Pfisr Observations of Strong Azimuthal Flow Bursts in the Ionosphere and Their Relation to Nightside Aurora


Zou, S., Lyons, L. R., Nicolls, M. J., & Heinselman, C. J. (2009). PFISR observations of strong azimuthal flow bursts in the ionosphere and their relation to nightside aurora. Journal of atmospheric and solar-terrestrial physics, 71(6-7), 729-737.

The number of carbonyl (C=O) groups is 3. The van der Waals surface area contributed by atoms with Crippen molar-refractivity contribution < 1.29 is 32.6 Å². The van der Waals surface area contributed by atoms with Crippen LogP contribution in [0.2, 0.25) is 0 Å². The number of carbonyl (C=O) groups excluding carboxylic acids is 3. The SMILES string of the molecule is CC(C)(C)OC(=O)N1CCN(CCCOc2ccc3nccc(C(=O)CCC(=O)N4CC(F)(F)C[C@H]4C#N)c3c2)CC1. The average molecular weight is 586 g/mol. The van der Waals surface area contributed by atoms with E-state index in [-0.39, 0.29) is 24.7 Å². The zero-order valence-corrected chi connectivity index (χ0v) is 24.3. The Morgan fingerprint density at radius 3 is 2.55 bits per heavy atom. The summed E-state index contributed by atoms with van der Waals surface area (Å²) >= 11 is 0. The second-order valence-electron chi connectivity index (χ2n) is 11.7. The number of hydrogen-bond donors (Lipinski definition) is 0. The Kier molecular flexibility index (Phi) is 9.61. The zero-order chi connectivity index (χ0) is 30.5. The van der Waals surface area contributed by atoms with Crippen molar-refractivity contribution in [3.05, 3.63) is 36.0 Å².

Flow bursts within the ionosphere are the ionospheric signatures of flow bursts in the plasma sheet and have been associated with poleward boundary intensifications (PBIs). Some PBIs extend equatorward from the polar cap boundary, where they can be roughly divided into north–south-aligned and east–west-aligned structures. In this paper, we present two flow burst events observed by the new Poker Flat Advanced Modular Incoherent Scatter Radar (PFISR) in the pre-midnight auroral zone on 28 April 2007, one towards the west and the other towards the east. In both cases, enhanced flows lasted for about 8–10 min with peak velocities exceeding 1500 m/s. The concurrently measured electron density showed that the flow bursts occurred in low conductivity regions. However, near the poleward (equatorward) edge of the westward (eastward) flow burst, strong electron density enhancements were observed in the E region, indicating the presence of discrete auroral arcs. Auroral images from the Polar spacecraft were available at the time of the eastward flow burst and they indicate that this burst was associated with an east–west-aligned auroral structure that connected at later MLT to a north–south structure. In addition, simultaneous precipitating particle energy spectrum measured by the the Defense Meteorological Satellites Program (DMSP) F13 satellite reveals that this auroral structure resulted from mono-energetic electron precipitation associated with a significant field-aligned potential drop. These observations show direct evidence of the relationship between flow bursts, field-aligned currents and auroral intensifications, and suggest that eastward/westward flow bursts are associated with east–west-oriented PBI structures that have extended well within the plasma sheet. This is in contrast to the equatorward-directed flow that has been previously inferred for PBIs near the polar cap boundary and for north–south auroral structures. This paper illustrates the use of the PFISR radar for studying the magnetosphere–ionosphere coupling of flow bursts.

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